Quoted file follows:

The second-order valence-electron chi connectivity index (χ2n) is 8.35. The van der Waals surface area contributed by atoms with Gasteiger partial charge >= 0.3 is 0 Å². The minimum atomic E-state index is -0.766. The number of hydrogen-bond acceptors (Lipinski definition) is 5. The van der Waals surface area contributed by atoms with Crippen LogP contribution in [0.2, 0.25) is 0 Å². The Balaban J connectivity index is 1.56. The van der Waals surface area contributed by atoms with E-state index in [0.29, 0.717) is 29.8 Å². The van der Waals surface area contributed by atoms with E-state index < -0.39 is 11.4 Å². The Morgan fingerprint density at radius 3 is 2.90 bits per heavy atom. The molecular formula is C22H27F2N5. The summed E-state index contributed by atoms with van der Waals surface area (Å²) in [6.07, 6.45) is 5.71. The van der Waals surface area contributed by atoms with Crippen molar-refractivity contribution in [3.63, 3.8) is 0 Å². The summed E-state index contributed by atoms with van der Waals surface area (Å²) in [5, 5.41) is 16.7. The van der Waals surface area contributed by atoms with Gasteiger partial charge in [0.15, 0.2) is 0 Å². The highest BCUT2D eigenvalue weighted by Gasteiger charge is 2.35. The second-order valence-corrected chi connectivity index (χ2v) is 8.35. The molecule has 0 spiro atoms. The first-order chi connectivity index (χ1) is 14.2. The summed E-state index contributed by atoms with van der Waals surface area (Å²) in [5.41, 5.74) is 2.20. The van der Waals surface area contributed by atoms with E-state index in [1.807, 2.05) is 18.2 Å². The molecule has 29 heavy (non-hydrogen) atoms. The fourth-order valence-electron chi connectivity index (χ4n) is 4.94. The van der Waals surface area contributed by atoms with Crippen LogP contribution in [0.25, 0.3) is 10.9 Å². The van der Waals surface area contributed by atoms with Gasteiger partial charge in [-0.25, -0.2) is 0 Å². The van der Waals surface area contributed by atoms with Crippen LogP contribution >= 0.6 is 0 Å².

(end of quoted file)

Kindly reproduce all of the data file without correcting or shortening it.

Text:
The second-order valence-electron chi connectivity index (χ2n) is 8.35. The van der Waals surface area contributed by atoms with Gasteiger partial charge >= 0.3 is 0 Å². The minimum atomic E-state index is -0.766. The number of hydrogen-bond acceptors (Lipinski definition) is 5. The van der Waals surface area contributed by atoms with Crippen LogP contribution in [0.2, 0.25) is 0 Å². The Balaban J connectivity index is 1.56. The van der Waals surface area contributed by atoms with E-state index in [0.29, 0.717) is 29.8 Å². The van der Waals surface area contributed by atoms with E-state index < -0.39 is 11.4 Å². The Morgan fingerprint density at radius 3 is 2.90 bits per heavy atom. The molecular formula is C22H27F2N5. The summed E-state index contributed by atoms with van der Waals surface area (Å²) in [6.07, 6.45) is 5.71. The van der Waals surface area contributed by atoms with Crippen molar-refractivity contribution in [3.63, 3.8) is 0 Å². The summed E-state index contributed by atoms with van der Waals surface area (Å²) in [5, 5.41) is 16.7. The van der Waals surface area contributed by atoms with Gasteiger partial charge in [0.15, 0.2) is 0 Å². The highest BCUT2D eigenvalue weighted by Gasteiger charge is 2.35. The second-order valence-corrected chi connectivity index (χ2v) is 8.35. The molecule has 0 spiro atoms. The first-order chi connectivity index (χ1) is 14.2. The summed E-state index contributed by atoms with van der Waals surface area (Å²) in [5.41, 5.74) is 2.20. The van der Waals surface area contributed by atoms with E-state index in [1.807, 2.05) is 18.2 Å². The molecule has 29 heavy (non-hydrogen) atoms. The fourth-order valence-electron chi connectivity index (χ4n) is 4.94. The van der Waals surface area contributed by atoms with Crippen LogP contribution in [0.25, 0.3) is 10.9 Å². The van der Waals surface area contributed by atoms with Gasteiger partial charge in [-0.25, -0.2) is 0 Å². The van der Waals surface area contributed by atoms with Crippen LogP contribution >= 0.6 is 0 Å².